There’s a Surprising Connection Between the Las Vegas Monorail and Walt Disney

It used to be that getting around on the Las Vegas Strip meant either walking, driving a rental car, or flagging down a taxi. Then came ride services such as Uber and Lyft. While these are all options for traveling around the Strip, they are still time-consuming and can cost quite a bit. 

There is a faster, cheaper, and far more efficient way to travel on the Las Vegas Strip—the Las Vegas Monorail. If you’ve visited Walt Disney World at all, the cars on Monorail may look familiar to you, but more on that later. 

Las Vegas Monorail Route 

The Las Vegas Monorail runs up and down the eastern side of the Strip on a roughly four-mile line, connecting from MGM Grand all the way to SAHARA Las Vegas on the northern end of the Strip. With various affordable ticket options, you can easily travel up and down the Strip in minutes—less time than waiting for your ride to come to pick you up only to get stuck in traffic.

Las Vegas Monorail History 

The original portion of the Monorail track was built in 1995, measuring a little less than a mile in length. Its purpose was to connect passengers between Horseshoe and MGM Grand. Seven years later, the monorail route was extended to include the additional stops along the Strip that it services today. 

Las Vegas Monorail Disney Cars 

If you’re a Disney fan or have been to Walt Disney World, there’s a chance the cars on the Las Vegas Monorail may have a familiar sense of magic. The original trains used on the Monorail were from Walt Disney World—the original Mark IV trains used at Walt Disney World since its opening back in 1971. 

The original line on the Monorail (located between Horseshoe and MGM Grand) was built in a partnership between the two hotels, later transitioning to ownership and management from the Las Vegas Monorail Company. 

Currently, Walt Disney World uses the Mark VI monorail train, an update from the original Mark IV cars used—the same cars that were later used on the Las Vegas Monorail. Eventually, the two Mark IV monorail trains used on the Las Vegas Monorail were later replaced with Mark VI cars, just like the cars used in Walt Disney World.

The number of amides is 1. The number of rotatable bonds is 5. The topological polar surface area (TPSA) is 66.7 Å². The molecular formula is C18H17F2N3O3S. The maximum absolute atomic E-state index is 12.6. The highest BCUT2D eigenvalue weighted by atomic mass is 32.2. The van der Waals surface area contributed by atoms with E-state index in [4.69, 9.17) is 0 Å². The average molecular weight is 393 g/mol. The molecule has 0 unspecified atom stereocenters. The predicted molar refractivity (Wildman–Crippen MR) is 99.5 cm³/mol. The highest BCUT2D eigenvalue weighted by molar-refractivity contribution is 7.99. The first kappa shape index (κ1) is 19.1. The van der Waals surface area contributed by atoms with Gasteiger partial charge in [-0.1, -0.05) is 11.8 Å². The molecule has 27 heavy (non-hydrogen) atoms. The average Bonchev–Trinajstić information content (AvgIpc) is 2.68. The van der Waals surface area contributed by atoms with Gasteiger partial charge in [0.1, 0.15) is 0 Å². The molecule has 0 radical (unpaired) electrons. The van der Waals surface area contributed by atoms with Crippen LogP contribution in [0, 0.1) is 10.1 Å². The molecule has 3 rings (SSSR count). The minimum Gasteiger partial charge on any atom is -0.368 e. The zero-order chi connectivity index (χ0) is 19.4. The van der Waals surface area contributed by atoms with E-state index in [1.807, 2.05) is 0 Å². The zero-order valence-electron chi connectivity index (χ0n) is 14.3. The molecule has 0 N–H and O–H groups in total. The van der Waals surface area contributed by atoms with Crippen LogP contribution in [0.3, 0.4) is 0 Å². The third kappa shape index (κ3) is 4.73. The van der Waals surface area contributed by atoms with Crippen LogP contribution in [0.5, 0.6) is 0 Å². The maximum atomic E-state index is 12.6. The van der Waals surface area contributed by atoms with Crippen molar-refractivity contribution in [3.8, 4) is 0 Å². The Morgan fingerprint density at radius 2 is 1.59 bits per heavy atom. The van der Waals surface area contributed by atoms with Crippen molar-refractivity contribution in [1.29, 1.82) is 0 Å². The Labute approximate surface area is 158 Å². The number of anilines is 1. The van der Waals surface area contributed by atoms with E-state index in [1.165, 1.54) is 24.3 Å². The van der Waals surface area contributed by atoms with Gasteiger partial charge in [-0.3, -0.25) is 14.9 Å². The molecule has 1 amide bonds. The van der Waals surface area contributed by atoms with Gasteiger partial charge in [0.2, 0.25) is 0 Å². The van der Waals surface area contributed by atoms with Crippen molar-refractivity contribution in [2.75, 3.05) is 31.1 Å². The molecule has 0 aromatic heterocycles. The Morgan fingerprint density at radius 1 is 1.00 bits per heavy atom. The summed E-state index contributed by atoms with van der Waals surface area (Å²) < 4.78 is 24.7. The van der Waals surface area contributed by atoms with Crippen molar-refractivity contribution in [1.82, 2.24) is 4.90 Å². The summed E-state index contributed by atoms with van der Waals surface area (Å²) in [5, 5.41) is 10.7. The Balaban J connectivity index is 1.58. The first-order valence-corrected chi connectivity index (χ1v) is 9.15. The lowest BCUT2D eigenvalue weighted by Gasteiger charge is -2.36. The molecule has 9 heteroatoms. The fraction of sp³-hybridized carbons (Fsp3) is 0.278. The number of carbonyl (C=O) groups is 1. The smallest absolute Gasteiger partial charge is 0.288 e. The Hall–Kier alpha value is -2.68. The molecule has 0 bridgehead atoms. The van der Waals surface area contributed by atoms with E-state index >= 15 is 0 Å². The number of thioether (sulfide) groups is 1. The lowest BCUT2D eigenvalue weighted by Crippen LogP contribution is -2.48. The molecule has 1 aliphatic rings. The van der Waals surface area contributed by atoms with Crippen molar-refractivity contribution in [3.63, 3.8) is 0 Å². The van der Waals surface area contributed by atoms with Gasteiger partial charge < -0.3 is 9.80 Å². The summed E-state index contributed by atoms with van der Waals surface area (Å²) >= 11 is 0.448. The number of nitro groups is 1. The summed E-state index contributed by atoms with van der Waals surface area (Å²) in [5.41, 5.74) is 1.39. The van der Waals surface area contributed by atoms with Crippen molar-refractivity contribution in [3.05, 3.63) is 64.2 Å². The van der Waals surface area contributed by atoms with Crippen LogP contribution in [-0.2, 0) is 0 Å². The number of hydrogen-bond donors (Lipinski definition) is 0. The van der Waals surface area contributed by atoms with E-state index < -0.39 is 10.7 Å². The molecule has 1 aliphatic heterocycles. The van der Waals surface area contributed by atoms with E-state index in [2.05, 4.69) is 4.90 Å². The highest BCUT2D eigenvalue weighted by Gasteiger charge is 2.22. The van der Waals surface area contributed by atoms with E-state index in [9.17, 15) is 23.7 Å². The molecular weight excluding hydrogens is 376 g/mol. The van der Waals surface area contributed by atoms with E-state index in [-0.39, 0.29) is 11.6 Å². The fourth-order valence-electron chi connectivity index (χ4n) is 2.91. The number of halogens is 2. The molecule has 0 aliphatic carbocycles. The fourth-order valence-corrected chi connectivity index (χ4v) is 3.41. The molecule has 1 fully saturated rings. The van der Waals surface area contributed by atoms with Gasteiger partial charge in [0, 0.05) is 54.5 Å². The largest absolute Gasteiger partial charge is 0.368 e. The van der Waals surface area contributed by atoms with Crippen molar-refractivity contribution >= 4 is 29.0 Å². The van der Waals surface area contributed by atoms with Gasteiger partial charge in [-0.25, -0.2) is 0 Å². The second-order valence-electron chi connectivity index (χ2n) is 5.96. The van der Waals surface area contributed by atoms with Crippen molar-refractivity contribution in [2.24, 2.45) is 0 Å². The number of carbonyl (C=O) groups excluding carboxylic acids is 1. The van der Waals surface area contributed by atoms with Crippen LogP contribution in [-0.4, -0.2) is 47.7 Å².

Interestingly enough, the Las Vegas Monorail cars were automated well before the cars at Walt Disney World became automated in 2014. While the trains in Las Vegas are truly automated and pilotless, the monorail trains at Walt Disney World still have pilots in the cab solely for safety supervision in the event of any kind of emergency. The cars were built by Bombardier of Canada with a reported cost of roughly $3.5 million for each train. 

Las Vegas Monorail operates a total of nine Mark VI trains. While the trains at Walt Disney World have six cars, the Las Vegas Monorail uses just four cars. Las Vegas Monorail currently uses Bombardier Innovia 200 cars on each monorail train, with a total capacity of 222 per train (72 seats and room for 150 standing passengers).

How Fast is the Las Vegas Monorail?

At a distance of approximately four miles and a total of seven stops along the way, a trip from one end of the line to the other takes less than 15 minutes. With shorter than average wait times for cars, the Monorail has continually proven to be one of the best ways to travel on the Las Vegas Strip. 

Where to Buy Tickets for the Las Vegas Monorail 

Currently, a one-ride ticket is $5 (significantly less than a car ride between hotels or from one end of the Strip to another). The Monorail offers many different ticket options ranging from a single ticket to unlimited seven-day passes. You can quickly and easily purchase mobile tickets online, or purchase physical tickets at one of the automated ticket vending machines located near each station.

With more than 90 million riders using the Monorail since its opening, it continues to provide an unmatched efficient and effective mass transit option on the Las Vegas Strip. WIth ZERO emissions and a 99% In-Service Rate, the Las Vegas Monorail is also the most energy-efficient transportation on the Strip. 


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